Today TaxMama hears from Rebecca in the Carolinas who has this problem, “I’m on payroll; so I have withholding. But my husband is supposed to pay quarterly taxes, because he is self-employed. He didn’t do it at all in June. I got concerned. So I used the voucher and mailed a scant $100.00 check. It was all I could afford. September is near. What are the penalties for just ignoring this the way he wants to?”
Yes, I can see that you’re upset. And if you’re filing a joint return with your husband, you have good reason to worry.
But, not because of the penalties. The penalties aren’t really all that high. In fact, I’ve seen instances where someone owed $20,000 on April 15th, but the underpayment penalties
were under $1,000.
The real problem you’re going to face, is paying the unpaid taxes in full on April 15th.
Let’s face it, if your husband doesn’t have the money to pay the taxes he owes on this quarter’s income, how is he going to set aside enough money to pay for all four quarters by April?
He’s already not managing his money in a businesslike fashion. And being married, he pulls you down with him. Even if you file separately, to avoid having your wages attached when he owes taxes, you’ll still have problems.
1) Both of you are apt to pay higher taxes by filing married filing separately
2) If your income would have been low enough to qualify for an Earned Income Credit, you would lose it.
3) If he uses your joint account for his business, instead of a separate business account, that will be attached by IRS when he ignores the notices and doesn’t pay.
4) He’d still have to pay the taxes on his income somehow. And, ultimately, it will come from joint funds. Which will cost you more when you add in the future penalties and interest.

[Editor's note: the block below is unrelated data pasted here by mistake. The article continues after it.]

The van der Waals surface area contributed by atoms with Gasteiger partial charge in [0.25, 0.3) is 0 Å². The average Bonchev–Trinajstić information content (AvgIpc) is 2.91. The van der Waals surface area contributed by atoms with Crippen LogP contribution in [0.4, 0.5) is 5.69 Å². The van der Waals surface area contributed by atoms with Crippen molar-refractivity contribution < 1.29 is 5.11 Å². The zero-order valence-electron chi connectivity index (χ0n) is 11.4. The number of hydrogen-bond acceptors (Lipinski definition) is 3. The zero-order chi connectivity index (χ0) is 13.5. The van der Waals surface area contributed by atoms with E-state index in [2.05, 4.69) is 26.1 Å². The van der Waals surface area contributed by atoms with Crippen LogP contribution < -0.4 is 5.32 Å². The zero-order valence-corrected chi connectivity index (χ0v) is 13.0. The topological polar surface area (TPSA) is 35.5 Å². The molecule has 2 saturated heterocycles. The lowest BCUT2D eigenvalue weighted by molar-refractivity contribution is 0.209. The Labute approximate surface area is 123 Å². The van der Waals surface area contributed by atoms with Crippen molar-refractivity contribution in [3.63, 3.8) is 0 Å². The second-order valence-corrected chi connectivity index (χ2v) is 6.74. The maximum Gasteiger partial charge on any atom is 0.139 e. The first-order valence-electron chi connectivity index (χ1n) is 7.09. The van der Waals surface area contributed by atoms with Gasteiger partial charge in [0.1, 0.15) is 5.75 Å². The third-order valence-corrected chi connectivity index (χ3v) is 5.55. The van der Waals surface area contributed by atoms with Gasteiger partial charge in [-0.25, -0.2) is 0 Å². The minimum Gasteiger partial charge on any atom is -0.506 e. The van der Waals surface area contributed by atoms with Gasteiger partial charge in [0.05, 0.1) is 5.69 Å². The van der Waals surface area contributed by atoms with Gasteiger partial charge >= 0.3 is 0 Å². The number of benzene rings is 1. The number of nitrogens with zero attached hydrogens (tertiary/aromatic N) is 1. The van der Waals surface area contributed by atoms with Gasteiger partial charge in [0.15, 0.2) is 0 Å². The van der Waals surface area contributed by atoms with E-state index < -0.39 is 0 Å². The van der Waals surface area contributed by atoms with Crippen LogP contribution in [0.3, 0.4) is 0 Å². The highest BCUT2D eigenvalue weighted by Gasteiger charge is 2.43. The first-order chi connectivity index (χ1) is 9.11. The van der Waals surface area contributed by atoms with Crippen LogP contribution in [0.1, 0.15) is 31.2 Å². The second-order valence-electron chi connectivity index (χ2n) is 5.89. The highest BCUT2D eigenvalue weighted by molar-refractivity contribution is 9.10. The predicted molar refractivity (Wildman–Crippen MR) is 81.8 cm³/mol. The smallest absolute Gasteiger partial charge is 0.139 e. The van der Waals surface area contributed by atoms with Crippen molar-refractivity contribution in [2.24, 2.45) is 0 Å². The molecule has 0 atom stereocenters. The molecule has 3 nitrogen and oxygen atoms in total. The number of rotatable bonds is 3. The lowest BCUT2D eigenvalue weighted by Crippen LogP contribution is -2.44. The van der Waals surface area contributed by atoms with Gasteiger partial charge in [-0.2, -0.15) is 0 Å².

5) WORST OF ALL, you’ll constantly be fighting and arguing.
This is the kind of neglect that grows to break up marriages. I am really, really sorry to tell you this.
And I know your husband is really irked that you’re nagging him about this. But, this is important.
Start setting aside the money for the next estimated payment NOW. And start setting aside money towards the rest of the April balance as soon as you can.
Unless you both do some really good tax planning, your husband should always set aside 25% of his income each month for taxes.
Then, you’ll always have your taxes paid up – AND perhaps some extra left over to pay for tax advice to cut future bills – AND maybe even money left over for a vacation.
And remember, you’ll find answers to lots of questions about marital tax issues and other tax information, free. Where? At TaxMama.com[Note: If you were subscribed to the e-mailed TaxQuips, you’d be getting other exciting news and tips. Please click on the subscribe link and join us.]
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